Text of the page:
Andrew (PS29T) |
[1330] They're all so different. [1331] It's |

John (PS29S) |
[1332] Yeah. |

Andrew (PS29T) |
[1333] madness. |

John (PS29S) |
[1334] It er I don't think a lot of the curriculum at the moment and erm you, you ask most teachers and they just say, grrr, forget that [laughing] you know [] ? |

Andrew (PS29T) |
[1335] I think what he should have done |

John (PS29S) | [...] |

Andrew (PS29T) |
[1336] Ooh you've got to take two sciences, you pick which two sciences you're going to take, it'd be easier for the teachers and he would, well to do all three sciences in one exam is |

John (PS29S) |
[1337] It's erm, it's a mess really the way |

Andrew (PS29T) |
[1338] I mean you might as well be doing art, physics and chemistry, than biology, physics and chemistry. |

John (PS29S) |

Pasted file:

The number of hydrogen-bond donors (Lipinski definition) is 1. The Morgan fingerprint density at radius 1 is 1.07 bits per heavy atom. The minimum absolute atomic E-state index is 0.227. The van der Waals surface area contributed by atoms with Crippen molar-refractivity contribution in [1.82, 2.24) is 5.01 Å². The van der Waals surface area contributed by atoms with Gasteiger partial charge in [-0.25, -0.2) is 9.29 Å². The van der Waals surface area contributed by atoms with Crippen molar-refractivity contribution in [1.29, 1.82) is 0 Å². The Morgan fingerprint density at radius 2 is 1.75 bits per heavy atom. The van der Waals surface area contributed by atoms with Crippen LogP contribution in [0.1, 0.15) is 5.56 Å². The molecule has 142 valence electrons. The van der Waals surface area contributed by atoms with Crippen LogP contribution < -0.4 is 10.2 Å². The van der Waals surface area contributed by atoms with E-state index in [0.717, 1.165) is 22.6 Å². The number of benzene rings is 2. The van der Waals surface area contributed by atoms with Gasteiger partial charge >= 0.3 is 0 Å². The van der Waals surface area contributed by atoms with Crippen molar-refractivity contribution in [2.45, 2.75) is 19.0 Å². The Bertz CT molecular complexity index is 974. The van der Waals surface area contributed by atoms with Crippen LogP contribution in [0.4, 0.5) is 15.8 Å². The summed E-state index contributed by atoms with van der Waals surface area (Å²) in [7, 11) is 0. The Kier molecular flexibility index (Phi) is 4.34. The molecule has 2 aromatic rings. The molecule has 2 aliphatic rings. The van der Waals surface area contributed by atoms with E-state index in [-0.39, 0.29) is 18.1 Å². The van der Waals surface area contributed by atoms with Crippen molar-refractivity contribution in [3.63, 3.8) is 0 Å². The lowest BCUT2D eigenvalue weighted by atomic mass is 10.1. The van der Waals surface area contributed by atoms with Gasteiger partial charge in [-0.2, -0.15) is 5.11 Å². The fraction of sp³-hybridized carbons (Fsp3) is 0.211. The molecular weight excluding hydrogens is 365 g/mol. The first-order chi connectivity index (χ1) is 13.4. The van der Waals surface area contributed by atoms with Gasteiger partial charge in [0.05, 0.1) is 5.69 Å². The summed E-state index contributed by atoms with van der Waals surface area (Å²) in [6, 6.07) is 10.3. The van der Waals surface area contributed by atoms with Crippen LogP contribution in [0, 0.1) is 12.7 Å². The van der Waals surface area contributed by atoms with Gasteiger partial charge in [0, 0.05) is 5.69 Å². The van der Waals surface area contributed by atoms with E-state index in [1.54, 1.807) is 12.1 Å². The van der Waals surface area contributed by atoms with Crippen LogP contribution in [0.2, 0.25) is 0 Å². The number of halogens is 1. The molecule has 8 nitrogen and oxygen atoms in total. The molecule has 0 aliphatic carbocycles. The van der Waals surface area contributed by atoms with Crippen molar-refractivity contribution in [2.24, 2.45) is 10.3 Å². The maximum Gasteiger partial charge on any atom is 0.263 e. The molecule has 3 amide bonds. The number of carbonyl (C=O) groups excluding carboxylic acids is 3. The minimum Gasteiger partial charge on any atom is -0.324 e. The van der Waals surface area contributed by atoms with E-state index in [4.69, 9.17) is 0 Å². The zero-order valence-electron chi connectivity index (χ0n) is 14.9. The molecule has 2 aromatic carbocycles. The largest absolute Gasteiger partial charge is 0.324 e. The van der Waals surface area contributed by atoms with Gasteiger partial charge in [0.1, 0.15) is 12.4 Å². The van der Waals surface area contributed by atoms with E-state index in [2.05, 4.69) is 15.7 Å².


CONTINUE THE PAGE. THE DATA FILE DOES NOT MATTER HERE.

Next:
[1339] Yeah. |

Andrew (PS29T) |
[1340] I think it's [...] |

John (PS29S) |
[1341] I mean there is some overlap between biology [...] |

Andrew (PS29T) |
[1342] I mean if anything, the physics should go in with the maths exam, rather than chemistry and biology. |

John (PS29S) |
[1343] Big overlap on, especially on stuff like this about the dynamics erm don't forget that sort of first sheet I gave you a long time ago about [...] |

Andrew (PS29T) |
[1344] Yeah. |

John (PS29S) |
[1345] Erm so many people throw marks away because they don't put thing down things that are obvious. [1346] What's, tell me what are the properties of hydrogen? |

Andrew (PS29T) |
[1347] Er it's a gas. |

John (PS29S) |
[1348] Right, [...] |

Andrew (PS29T) |
[1349] Er it's flammable. |

John (PS29S) |
[1350] Right. |

Andrew (PS29T) |
[1351] Er it's got one, it's |

John (PS29S) |
[1352] Right okay, good. |

Andrew (PS29T) |
[1353] one |

John (PS29S) |
[1354] One electron. [1355] Yeah, you're getting now into the deep chemical |

Andrew (PS29T) |
[1356] Yeah. |

John (PS29S) |
[1357] properties of it. [1358] Good, excellent that you know them. |

Andrew (PS29T) |
[1359] Yeah. |

John (PS29S) |
[1360] But |

Andrew (PS29T) |
[1361] It's a gas. |

John (PS29S) |
[1362] go for the really obvious physical properties first, and if you have a little checklist that you go through, bang bang bang for each one, |

Andrew (PS29T) |
[1363] Doesn't smell and you can't |